Subordinate judicial service
The test of control is not the passing of an order against a member of the subordinate judicial service, but the decision to take such action.
It may be that so far as the members of the subordinate judicial service are concerned, it is the Governor, who being the appointing authority, has to pass an order of compulsory retirement or any order of punishment against such a member. But passing or signing of such orders by the Governor will not necessarily take away the control of the High Court vested in it under Article 235 of the Constitution. An action against any Government servant consists of two parts. Under the first part, a decision will have to be made whether an action will be taken against the Government servant. Under the second part, the decision will be carried out by a formal order. The power of control envisaged under Article 235 of the Constitution relates to the power of making a decision by the High Court against a member of the subordinate judicial service. Such a decision is arrived at by holding an enquiry by the High Court against the member concerned. After the High Court comes to the conclusion that some action either in the nature of compulsory retirement or by the imposition of a punishment, as the case may be, has to be taken against the member concerned, the High Court will make a recommendation in that regard to the Governor and the Governor will act in accordance with such recommendation of the High Court by passing an order in accordance with the decision of the High Court. The Governor cannot take any action against any member of a subordinate judicial service without, and contrary to, the recommendation of the High Court.
In the State of West Bengal v. Nripendra Nath Bagchi, (1966) 1 SCR 771 a question arose whether Article 311 takes away the control of the High Court vested in it under Article 235 of the Constitution. In that context, Hidayatullah, J. (as he then was) speaking for the Court observed as follows :-
“There is, therefore, nothing in Art. 311 which compels the conclusion that the High Court is ousted of the jurisdiction to hold the enquiry if Art. 235 vested such a power in it. In our judgment, the control which is vested in the High Court is a complete control subject only to the power of the Governor in the matter of appointment (including dismissal and removal) and posting and promotion of District Judges. Within the exercise of the control vested in the High Court, the High Court can hold enquiries, impose punishments other than dismissal or removal, subject however to the conditions of service, to a right of appeal if granted by the conditions of service, and to the giving of an opportunity of showing cause as required by cl. (2) of Art. 311 unless such opportunity is dispensed with by the Governor acting under the provisos (b) and (c) to that clause. The High Court alone could have held the enquiry in this case. To hold otherwise will be to reverse the policy which has moved determinedly in this direction.”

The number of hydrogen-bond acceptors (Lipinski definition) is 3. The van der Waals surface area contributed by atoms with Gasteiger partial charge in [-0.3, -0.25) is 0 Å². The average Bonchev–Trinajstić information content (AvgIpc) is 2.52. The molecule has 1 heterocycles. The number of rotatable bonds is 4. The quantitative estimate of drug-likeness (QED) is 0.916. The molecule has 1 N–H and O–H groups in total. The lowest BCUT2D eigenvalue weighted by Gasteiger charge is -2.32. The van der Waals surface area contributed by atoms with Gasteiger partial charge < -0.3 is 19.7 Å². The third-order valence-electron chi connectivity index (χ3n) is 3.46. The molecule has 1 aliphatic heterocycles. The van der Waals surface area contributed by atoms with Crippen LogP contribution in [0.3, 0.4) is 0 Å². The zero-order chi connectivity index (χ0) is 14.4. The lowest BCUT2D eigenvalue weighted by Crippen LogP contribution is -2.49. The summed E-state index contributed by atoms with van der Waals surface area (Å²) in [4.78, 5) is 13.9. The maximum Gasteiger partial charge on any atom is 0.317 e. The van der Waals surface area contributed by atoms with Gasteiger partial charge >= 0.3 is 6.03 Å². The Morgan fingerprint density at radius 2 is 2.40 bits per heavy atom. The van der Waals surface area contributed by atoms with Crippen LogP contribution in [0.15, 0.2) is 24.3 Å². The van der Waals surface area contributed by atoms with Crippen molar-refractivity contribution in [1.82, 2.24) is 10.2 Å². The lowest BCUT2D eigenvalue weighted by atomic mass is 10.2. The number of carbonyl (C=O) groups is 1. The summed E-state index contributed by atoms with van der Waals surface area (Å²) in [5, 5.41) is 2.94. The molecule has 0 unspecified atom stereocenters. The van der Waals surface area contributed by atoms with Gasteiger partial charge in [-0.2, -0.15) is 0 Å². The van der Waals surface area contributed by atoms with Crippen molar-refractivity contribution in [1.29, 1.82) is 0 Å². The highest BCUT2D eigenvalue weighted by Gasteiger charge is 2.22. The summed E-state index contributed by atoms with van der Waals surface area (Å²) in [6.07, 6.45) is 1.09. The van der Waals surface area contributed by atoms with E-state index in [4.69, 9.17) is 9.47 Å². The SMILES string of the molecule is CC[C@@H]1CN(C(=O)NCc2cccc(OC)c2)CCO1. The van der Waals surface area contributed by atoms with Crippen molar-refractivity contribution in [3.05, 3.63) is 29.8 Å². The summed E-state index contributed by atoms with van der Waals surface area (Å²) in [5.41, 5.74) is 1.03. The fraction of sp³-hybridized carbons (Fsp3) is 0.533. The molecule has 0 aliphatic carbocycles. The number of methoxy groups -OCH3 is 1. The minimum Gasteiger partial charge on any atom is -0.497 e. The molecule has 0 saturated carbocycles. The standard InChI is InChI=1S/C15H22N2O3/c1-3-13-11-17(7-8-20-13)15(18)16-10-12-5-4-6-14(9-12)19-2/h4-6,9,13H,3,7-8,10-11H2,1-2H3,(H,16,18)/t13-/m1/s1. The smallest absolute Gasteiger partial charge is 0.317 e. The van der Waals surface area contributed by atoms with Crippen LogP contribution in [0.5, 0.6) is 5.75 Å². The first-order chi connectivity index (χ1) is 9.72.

Thus, it appears that this Court brought about a harmony between the power of the Governor and the power of control of the High Court.
The question was again considered by this Court in State of Haryana v. Inder Prakash Anand, (1976) Suppl. SCR 603. In that case A. N. Ray, C.J. observed as follows:-
“The control vested in the High Court is that if the High Court is of opinion that a particular Judicial Officer is not fit to be retained in service the High Court will communicate that to the Governor because the Governor is the authority to dismiss, remove, reduce in rank or terminate the appointment. In such cases it is the contemplation in the Constitution that the Governor as the head of the State will act in harmony with the recommendation of the High Court. If the recommendation of the High Court is not held to be binding on the State consequences will be unfortunate. It is in public interest that the State will accept the recommendation of the High Court. The vesting of complete control over the Subordinate Judiciary in the High Court leads to this that the decision of the High Court in matters within its jurisdiction will bind the State. “The Government will act on the recommendation of the High Court. That is the broad basis of Article 235”.
The control of the High Court, as understood, will also be applicable in the case- of compulsory retirement in that the High Court will, upon an enquiry, come to a conclusion whether a member of the subordinate judicial service should be retired prematurely or not. If the High Court comes to the conclusion that such a member should be prematurely retired, it will make a recommendation in that regard to the Governor inasmuch as the Governor is the appointing authority. The Governor will make a formal order of compulsory retirement in accordance with the recommendation of the High Court.
It is true that the High Court in its administrative jurisdiction has power to compulsorily retire a member of the judicial service in accordance with any rule framed in that regard, but in coming to the conclusion that a member of the subordinate judicial service should be compulsorily retired, such conclusion must be based on materials. If there be no material to justify the conclusion, in that case, it will be an arbitrary exercise of power by the High Court. Indeed, Article 235 of the Constitution does not contemplate the exercise by the High Court of the power of control over subordinate courts arbitrarily, but on the basis of some materials. As there is absence of any material to justify the impugned orders of compulsory retirement, those must be held to be illegal and invalid.
Ref: AIR 1988 SC 1388 : (1988) 1 Suppl. SCR 332 : (1988) 3 SCC 211 : JT 1988 (2) SC 567 : (1988) 1 SCALE 1034